Ruth Kluger, German language educator, editor. Recipient Rauriser Literaturpreis, 1993, Grimmelshausen-Preis, 1993, Niedersachsen Preis, 1993, Marie-Louise-Kaschnitz preis, 1994, Heine-Preis, 1997, Thomas-Mann-Preis, 1999; American Council of Learned Societies fellow, 1978.
The annexation of Austria to the Third Reich deeply affected Klüger's life: Klüger, who then was only six years old, had to change schools frequently and grew up in an increasingly hostile and antisemitic environment. Her father, who was a Jewish gynaecologist, lost his practitioner's license and was later sent to prison for performing an illegal abortion. She was born in Vienna.
Bachelor, Hunter College, 1950;Master of Arts, University of California-Berkeley, 1952;Doctor of Philosophy, University of California-Berkeley, 1967.
She is also the author of the bestseller weiter leben: Eine Jugend about her childhood in the Third Reich. In 1938, Hitler marched into Vienna. After the Nazi annexation of Austria, she was deported to Theresienstadt concentration camp together with her mother at the age of 11.
Her father had tried to flee abroad, but was detained and killed. One year later she was transferred to Auschwitz, then to Christianstadt, a subcamp of Gross-Rosen. Following the end of World War II in 1945 she settled in the Bavarian town of Straubing and later studied philosophy and history at the Philosophisch-theologische Hochschule in Regensburg.
In 1947 she emigrated to the United States and studied English literature in New York and German literature at Berkeley. Klüger obtained an M.A. in 1952, and later a Ph.D. in 1967. She worked as a college professor of German literature in Cleveland, Ohio, Kansas, and Virginia, and at Princeton and UC Irvine.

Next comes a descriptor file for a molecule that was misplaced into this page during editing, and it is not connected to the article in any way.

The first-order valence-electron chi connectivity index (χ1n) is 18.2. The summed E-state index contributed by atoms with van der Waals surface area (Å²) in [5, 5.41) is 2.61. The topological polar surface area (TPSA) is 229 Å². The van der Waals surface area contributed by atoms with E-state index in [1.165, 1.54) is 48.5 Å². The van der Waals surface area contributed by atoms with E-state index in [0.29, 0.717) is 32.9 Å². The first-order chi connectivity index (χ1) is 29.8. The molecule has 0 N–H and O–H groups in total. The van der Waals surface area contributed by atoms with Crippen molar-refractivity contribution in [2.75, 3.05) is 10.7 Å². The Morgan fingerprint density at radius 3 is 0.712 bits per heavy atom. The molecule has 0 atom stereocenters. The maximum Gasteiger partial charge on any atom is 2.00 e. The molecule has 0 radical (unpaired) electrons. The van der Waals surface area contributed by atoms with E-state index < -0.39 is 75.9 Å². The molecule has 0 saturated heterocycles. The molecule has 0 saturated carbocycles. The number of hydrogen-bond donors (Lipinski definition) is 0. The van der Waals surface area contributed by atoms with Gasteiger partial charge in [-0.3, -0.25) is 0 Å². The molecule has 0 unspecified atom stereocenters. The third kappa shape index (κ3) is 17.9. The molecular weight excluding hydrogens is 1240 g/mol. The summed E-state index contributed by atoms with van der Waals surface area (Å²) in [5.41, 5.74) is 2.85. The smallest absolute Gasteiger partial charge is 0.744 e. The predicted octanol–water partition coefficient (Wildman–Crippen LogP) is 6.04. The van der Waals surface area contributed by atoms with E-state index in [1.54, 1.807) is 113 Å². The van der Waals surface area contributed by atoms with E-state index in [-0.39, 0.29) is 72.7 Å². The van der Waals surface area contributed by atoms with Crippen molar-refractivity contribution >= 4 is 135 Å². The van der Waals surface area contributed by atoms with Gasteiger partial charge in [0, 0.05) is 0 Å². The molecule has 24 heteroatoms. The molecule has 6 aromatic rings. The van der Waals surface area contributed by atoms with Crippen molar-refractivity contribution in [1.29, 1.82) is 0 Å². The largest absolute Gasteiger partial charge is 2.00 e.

Klüger is a recognized authority on German literature, and especially on Lessing and Kleist. She lives in Irvine, California and in Göttingen. Her memoir, Still Alive, which focuses primarily on her time in concentration camps, is strongly critical of the museum culture surrounding the Holocaust.
Author: The Early German Epigram: A Study in Baroque Poetry, 1971, Weiter leben Eine Jugend, 1992, Katastrophen, Uber Deutsche Literatur, 1994, Frauen lesen anders, 1996. Correspondent editor Simon Wiesenthal Center Annual, 1987. Contributor articles to professional jous.
Member Modern Language Association (executive council 1978-1982), American Association Teachers German (executive council 1976-1981), Deutsche Akademie für Sprache und Dichtung, Lessing Society (president 1977-1979), Poets, Playwrights, Editors, Essayists and Novelists association Club.
Married Werner T. Angress, March 1952 (divorced 1962). Children: Percy, Dan.
Verdienstkreuz 1. Klasse des Verdienstordens der Bundesrepublik Deutschland; Marie Luise Kaschnitz Prize; Thomas-Mann-Preis; Brüder-Grimm-Preis der Philipps-Universität Marburg;
Roswitha Prize; Prix de la Shoah